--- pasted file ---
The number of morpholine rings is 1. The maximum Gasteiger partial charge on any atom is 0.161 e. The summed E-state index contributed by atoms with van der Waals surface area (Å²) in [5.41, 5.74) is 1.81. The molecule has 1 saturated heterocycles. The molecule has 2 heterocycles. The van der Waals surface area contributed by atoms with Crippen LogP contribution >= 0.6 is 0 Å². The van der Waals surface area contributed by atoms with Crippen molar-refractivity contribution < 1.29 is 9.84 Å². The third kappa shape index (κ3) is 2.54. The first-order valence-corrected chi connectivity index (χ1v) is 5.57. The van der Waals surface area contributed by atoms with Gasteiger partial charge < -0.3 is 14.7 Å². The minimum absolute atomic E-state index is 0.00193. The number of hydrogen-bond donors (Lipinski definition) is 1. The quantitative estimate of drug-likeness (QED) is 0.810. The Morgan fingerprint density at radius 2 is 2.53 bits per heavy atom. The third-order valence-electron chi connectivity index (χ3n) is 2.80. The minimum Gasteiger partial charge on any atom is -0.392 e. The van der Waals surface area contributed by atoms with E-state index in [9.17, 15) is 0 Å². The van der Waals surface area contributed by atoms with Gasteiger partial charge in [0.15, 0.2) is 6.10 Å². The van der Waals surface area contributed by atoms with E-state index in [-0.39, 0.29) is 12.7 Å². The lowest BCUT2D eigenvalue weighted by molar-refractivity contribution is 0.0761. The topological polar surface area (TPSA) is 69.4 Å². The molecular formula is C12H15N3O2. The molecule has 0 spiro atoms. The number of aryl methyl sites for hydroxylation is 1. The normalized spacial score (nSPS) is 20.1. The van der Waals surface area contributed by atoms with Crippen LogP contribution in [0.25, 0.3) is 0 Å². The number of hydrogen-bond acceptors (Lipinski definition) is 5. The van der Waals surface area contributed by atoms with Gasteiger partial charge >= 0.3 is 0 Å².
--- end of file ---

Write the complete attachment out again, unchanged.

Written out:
The number of morpholine rings is 1. The maximum Gasteiger partial charge on any atom is 0.161 e. The summed E-state index contributed by atoms with van der Waals surface area (Å²) in [5.41, 5.74) is 1.81. The molecule has 1 saturated heterocycles. The molecule has 2 heterocycles. The van der Waals surface area contributed by atoms with Crippen LogP contribution >= 0.6 is 0 Å². The van der Waals surface area contributed by atoms with Crippen molar-refractivity contribution < 1.29 is 9.84 Å². The third kappa shape index (κ3) is 2.54. The first-order valence-corrected chi connectivity index (χ1v) is 5.57. The van der Waals surface area contributed by atoms with Gasteiger partial charge < -0.3 is 14.7 Å². The minimum absolute atomic E-state index is 0.00193. The number of hydrogen-bond donors (Lipinski definition) is 1. The quantitative estimate of drug-likeness (QED) is 0.810. The Morgan fingerprint density at radius 2 is 2.53 bits per heavy atom. The third-order valence-electron chi connectivity index (χ3n) is 2.80. The minimum Gasteiger partial charge on any atom is -0.392 e. The van der Waals surface area contributed by atoms with E-state index in [9.17, 15) is 0 Å². The van der Waals surface area contributed by atoms with Gasteiger partial charge in [0.15, 0.2) is 6.10 Å². The van der Waals surface area contributed by atoms with E-state index in [-0.39, 0.29) is 12.7 Å². The lowest BCUT2D eigenvalue weighted by molar-refractivity contribution is 0.0761. The topological polar surface area (TPSA) is 69.4 Å². The molecular formula is C12H15N3O2. The molecule has 0 spiro atoms. The number of aryl methyl sites for hydroxylation is 1. The normalized spacial score (nSPS) is 20.1. The van der Waals surface area contributed by atoms with Crippen LogP contribution in [0.25, 0.3) is 0 Å². The number of hydrogen-bond acceptors (Lipinski definition) is 5. The van der Waals surface area contributed by atoms with Gasteiger partial charge >= 0.3 is 0 Å².